Dear School Families
Important – Australian Marriage Law Postal Survey
We are writing in anticipation of you shortly receiving your form to complete and return for this Survey. This is a relatively unique event in our democratic history and we are encouraging all members of the school community to participate. It seems unlikely that any similar opportunity will arise in the future to express an opinion on what is a fundamental building block of our society, so we must act now.
In writing to you we acknowledge that as a Christian educational community we identify first and foremost through, and in, our relationship with Christ. We do so knowing that we, like all of humankind, have sinned and that it is only through the love and grace of God that we are redeemed and can experience eternal life. As Paul so clearly indicated in Ephesians 2:8-9
‘God saved you by his grace when you believed. And you can’t take credit for this; it is a gift from God. Salvation is not a reward for the good things we have done, so none of us can boast about it.’ (NLT)
It is in the spirit of the grace and love of God that we write in relation to the Survey. Our goal as a Christian school is that our students will know this grace and love of God and that our society will benefit as a result. We want to promote and teach the ideals that God has set out, which provide a blueprint for human flourishing and the best pathway for our society to follow, whether followers of Christ or not.
Marriage, as enshrined in the Marriage Act 1961 (Cth), and the Family Law Act 1975 (Cth) introduced by the Whitlam government, reflects an understanding held for at least 2,000 years. Recognised in international law as the ‘The right of men and women of marriageable age to marry and to found a family’ it is inextricably linked in those documents to the family, described within them as ‘the natural and fundamental group unit of society’ which ‘is entitled to protection by society and the State’.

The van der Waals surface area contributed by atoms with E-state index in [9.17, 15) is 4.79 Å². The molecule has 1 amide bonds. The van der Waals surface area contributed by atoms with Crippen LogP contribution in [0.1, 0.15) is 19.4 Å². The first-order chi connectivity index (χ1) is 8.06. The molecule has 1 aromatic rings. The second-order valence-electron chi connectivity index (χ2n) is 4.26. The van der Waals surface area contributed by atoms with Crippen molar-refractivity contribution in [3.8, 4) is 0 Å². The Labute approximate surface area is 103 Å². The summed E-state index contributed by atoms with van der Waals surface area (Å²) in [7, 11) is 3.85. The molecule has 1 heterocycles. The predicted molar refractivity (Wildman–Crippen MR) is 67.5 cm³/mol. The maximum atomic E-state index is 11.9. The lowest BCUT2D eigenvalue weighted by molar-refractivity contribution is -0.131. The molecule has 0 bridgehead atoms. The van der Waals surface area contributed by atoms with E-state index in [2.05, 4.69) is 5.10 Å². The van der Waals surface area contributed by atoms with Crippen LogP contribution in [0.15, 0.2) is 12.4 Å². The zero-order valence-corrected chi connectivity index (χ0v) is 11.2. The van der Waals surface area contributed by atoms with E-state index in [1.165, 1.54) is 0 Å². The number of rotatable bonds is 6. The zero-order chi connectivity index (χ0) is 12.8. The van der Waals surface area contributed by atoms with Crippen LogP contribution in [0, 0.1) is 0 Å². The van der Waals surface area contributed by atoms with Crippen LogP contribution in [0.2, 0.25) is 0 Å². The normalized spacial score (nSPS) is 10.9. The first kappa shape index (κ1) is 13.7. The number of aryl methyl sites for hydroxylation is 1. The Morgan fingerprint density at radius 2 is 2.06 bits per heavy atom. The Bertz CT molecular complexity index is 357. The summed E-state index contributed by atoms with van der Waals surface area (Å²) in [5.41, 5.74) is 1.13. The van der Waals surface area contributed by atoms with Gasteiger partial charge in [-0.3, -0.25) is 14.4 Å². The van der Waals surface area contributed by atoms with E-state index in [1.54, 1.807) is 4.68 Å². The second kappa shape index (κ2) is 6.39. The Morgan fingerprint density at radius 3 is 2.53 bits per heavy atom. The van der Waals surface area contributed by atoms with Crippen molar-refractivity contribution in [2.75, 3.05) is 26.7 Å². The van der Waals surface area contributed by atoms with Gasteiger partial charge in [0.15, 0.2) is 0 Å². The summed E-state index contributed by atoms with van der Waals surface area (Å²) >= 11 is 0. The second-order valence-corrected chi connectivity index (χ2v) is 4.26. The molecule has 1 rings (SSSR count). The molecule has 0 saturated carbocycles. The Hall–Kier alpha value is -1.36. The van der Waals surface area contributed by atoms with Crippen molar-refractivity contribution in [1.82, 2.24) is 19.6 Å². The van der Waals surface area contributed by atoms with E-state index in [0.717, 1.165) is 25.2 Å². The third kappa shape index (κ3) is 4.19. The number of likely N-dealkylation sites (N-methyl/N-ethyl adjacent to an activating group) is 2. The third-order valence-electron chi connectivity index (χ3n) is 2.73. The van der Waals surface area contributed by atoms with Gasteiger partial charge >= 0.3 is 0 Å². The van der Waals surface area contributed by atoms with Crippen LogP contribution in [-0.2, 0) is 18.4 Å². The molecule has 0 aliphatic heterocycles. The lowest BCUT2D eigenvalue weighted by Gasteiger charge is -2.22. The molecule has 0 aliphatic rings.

This view of marriage and family is one of the most unifying elements of not only Christianity but all faith and cultural traditions. Protestant, Catholic and Orthodox Christian denominations all continue to overwhelmingly hold to this traditional view. They are joined by Muslims, Hindus, Jews and many other faiths and cultures. Internationally, the overwhelming majority of UN member states, 87%, continue to hold to this traditional view of marriage as do around half of the OECD nations.
Consistent with the approach in international law outlined above, decisions of international Courts and Tribunals have clearly determined that there is no ‘human rights’ based requirement to recognise ‘same-sex marriage’. Within Australian law those in same sex relationships are treated equally with those in heterosexual de-facto relationships, a fact recognised but not widely publicised by those promoting change. Legal discrimination being eliminated in a raft of legislative changes passed at a Commonwealth level from 2008 – 2013.
Against this background the current survey poses what is claimed to be a simple question, “Should the law be changed to allow same-sex couples to marry?” This question however is anything but simple.
The question reflects a worldview, a lens through which a person views life and the world at large. The worldview which underpins the proposed changes is dramatically different to the Biblical worldview to which we hold as a Christian school. The question implies an understanding of marriage as merely a legal construct, recognising the relationship between two adults removed from the traditional anchor of family and children and without the constraint of biological complementarity. It would represent a profound change for our society.
Some involved in the public discourse on this issue have argued that the Government should not legislate for marriage based on a view of sexual morality derived from religious views. Other have suggested that marriage in contemporary society is so far removed from the Biblical view that it has become irrelevant. Neither of these suggestions are persuasive. All laws are intrinsically moral, they reflect a worldview including a view of morality. Within a democracy such as Australia that is a shared or a common morality or set of values and in Australia these have historically been founded on Judeo-Christian beliefs, which have served our nation well.
To suggest that any failing which may be perceived in the institution of marriage provides a justification for its redefinition is equally flawed. The ideal of marriage, linked to family and children, has served to defined the ‘fundamental group unit of society’ across the ages and across cultures. It has stood the test of time. Our society into the future is best served by strengthening marriage rather than fundamentally reimagining it such that it loses this connection.